The second potential mechanism of how stress may exacerbate ocular disease is through the overdrive of the hypothalamic pituitary axis (HPA). The complexities of stressor-induced activation of the HPA and SAM (also known as sympathetic nervous system—SNS) have been comprehensively reviewed in other publications [2527], and an abbreviated summary of the neural pathways provoked by stressors is provided here. Acutely stressful stimuli activate SAM as well as neurons of the hypothalamus to produce CRH. CRH-containing neurons stimulate the pituitary to release ACTH, endorphins, and enkephalins into the bloodstream [11]. ACTH then stimulates the release of cortisol from the adrenal cortex. The HPA response to stress is not as immediate as SAM, but occurs within minutes [24]. Under normal non-stressed conditions, cortisol levels peak in the early morning hours, fall over the course of the day, in a fairly steep slope, to reach a low around 4 pm, and remain low throughout the night only to peak again in the morning, and this is known as the diurnal fluctuation. Chronic psychological stress has been shown to elevate cortisol levels to induce a flattening of the diurnal cortisol slope [14]. Such chronic cortisol elevation is associated with worsening outcomes in breast [14] and ovarian cancer [28], and may have deleterious effects on ocular diseases (to be discussed later). There is an implied association between chronic stress and central serous chorioretinopathy (CSR), since CSR is known to occur in Cushing’s disease with endogenous cortisol excess [29]. Ocular hypertension and glaucoma also occur in endogenous Cushing’s disease [30].

The third potential mechanism of how stress may exacerbate ocular disease is through alteration of the immune profile. As mentioned, under psychologically stressful conditions, CRH and noradrenergic neurons in the CNS innervate and stimulate each other. Moynihan describes that activation of SAM and the HPA may have profound and complex downstream effects on immune function. Of the four categories of hormones that may change with stress (catecholamines, CRH, endogenous opioids, and glucocorticoids), cortisol has received the greatest attention as the potential mediator of stress-induced changes in immunity [31]. The effects of stress on immunity are not unidirectional, and may vary based on three broad categories of variables: the experimental subject (age, sex, and strain), the nature of the stressor (intensity, duration, and perception), and the immune parameter examined (T helper 1 vs. T helper 2) [31]. For example, activation of the sympathetic nervous system primarily inhibits the activity of cells associated with the innate immune system, while it either enhances or inhibits the activity of cells associated with the acquired/adaptive immune system [32]. Whether the stressor is acute or chronic may alter the quality of the immune response dramatically. While acute stressors may enhance or suppress various facets of the immune response, chronic psychological stressors appear to be most often associated with suppressed immune function [31]. Chronic stress is associated with dysregulation in the negative feedback control of CRH–ACTH–cortisol loop resulting in chronic elevation of cortisol in the circulation [14].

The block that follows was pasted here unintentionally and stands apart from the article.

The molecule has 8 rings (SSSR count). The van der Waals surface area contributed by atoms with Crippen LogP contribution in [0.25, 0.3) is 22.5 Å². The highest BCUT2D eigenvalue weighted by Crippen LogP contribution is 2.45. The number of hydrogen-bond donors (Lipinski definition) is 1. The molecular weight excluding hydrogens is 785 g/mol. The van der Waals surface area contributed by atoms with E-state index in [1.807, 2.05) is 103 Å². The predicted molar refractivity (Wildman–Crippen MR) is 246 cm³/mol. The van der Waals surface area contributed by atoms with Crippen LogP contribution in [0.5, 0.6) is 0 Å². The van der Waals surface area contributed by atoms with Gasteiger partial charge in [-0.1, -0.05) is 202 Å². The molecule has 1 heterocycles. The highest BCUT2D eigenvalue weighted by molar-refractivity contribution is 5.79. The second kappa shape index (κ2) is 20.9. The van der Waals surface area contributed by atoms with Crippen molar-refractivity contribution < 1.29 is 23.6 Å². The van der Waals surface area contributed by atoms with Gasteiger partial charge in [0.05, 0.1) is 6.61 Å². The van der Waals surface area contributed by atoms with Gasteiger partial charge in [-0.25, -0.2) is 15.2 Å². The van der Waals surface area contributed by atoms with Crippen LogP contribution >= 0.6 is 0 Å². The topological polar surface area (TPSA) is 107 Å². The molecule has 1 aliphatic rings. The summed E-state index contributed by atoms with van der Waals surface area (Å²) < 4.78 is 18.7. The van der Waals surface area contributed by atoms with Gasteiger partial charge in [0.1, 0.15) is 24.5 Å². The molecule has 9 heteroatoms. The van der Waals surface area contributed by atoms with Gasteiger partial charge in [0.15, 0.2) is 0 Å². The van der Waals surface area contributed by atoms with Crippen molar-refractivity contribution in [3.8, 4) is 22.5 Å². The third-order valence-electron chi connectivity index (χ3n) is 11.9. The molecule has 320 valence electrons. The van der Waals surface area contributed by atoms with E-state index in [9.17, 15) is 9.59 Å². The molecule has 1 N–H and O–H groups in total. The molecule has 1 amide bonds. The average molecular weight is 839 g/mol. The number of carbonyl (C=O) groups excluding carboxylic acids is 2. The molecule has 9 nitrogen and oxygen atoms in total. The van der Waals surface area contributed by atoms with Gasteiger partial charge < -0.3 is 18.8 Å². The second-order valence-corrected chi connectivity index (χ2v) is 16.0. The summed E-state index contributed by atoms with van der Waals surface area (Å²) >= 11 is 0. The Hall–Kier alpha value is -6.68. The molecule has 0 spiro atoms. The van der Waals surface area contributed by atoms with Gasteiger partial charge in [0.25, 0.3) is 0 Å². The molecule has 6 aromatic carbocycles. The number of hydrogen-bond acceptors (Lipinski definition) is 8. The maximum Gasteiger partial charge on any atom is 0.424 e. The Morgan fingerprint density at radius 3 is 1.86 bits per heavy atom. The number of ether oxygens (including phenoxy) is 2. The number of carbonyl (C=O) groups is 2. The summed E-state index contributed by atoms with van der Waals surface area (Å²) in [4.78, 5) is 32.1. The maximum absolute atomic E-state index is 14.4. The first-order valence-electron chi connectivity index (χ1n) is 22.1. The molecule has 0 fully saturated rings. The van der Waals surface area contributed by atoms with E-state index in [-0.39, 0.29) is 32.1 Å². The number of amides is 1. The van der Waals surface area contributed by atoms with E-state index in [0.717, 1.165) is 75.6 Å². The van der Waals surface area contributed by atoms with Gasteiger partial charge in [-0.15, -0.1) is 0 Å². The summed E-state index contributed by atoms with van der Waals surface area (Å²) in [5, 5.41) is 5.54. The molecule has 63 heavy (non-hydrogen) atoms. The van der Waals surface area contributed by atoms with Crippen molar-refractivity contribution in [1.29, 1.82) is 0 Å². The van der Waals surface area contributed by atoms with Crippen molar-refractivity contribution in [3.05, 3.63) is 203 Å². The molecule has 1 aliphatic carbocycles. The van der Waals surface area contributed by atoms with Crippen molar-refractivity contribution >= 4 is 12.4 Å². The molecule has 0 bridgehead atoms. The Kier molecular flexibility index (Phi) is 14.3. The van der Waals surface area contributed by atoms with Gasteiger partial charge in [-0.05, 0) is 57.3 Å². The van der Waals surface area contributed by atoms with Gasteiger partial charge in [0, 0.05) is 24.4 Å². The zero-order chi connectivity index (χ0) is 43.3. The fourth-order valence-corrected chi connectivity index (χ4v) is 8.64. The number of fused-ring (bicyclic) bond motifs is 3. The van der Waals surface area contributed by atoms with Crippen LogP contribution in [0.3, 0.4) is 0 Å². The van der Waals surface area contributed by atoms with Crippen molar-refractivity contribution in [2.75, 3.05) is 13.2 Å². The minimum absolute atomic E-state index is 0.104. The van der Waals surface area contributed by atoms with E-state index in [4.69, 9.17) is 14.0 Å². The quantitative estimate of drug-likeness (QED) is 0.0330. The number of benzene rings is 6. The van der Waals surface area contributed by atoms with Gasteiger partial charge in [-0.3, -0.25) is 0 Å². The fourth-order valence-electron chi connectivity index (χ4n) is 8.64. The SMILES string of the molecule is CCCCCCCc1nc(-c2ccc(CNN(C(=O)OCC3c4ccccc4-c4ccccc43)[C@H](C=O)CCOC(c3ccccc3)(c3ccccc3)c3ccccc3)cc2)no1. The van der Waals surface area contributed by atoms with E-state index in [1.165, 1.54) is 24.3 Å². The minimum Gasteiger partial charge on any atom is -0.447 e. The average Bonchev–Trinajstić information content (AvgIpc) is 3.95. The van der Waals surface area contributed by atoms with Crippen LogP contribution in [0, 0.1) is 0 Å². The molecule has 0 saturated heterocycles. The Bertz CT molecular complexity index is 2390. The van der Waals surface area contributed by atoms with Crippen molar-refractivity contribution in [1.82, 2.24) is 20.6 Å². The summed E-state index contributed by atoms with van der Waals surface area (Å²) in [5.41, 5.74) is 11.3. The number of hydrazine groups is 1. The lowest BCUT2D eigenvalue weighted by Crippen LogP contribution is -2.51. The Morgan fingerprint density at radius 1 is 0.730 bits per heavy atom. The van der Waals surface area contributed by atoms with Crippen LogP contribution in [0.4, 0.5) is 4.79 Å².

Both aging and chronic stress may induce shifts in the immune system. Immune responses are regulated by antigen-presenting cells (APC) such as monocytes/macrophages, dendritic cells, microglia, and other phagocytic cells which are the components of innate immunity. Adaptive immune responses are mediated by T regulatory lymphocytes, T helper 1 cells (Th1) which promote cellular immunity, and T helper 2 cells (Th2) which enhance humoral immunity [11, 33]. Th1 effects are mediated by cytokines interferon-γ, interleukin-2, interleukin-12, interleukin-18, TNF-α, and T cells and macrophages. Th2 responses are mediated through the secretion of a different set of cytokines, primarily interleukin-1, interleukin-4, interleukin-6, interleukin-10, and interleukin-13, and B cells, eosinophils, and mast cells [11]. With aging, there is an involution of the thymus gland. Although not conclusive, most studies seem to suggest that aging is associated with a shift from a Th-1-dominated, cell-mediated immune response to a Th2 non-specific humoral response [33]. Chronic psychological stressors may induce a similar shift in immunity. Glucocorticoids and catecholamines mediate a Th2 shift by up-regulating Th2 cytokine production and also by suppressing APCs and Th1 cytokine synthesis [34, 35]. Through the above mechanisms, stress may influence the onset and/or course of infectious, autoimmune/inflammatory, allergic, and neoplastic diseases [35].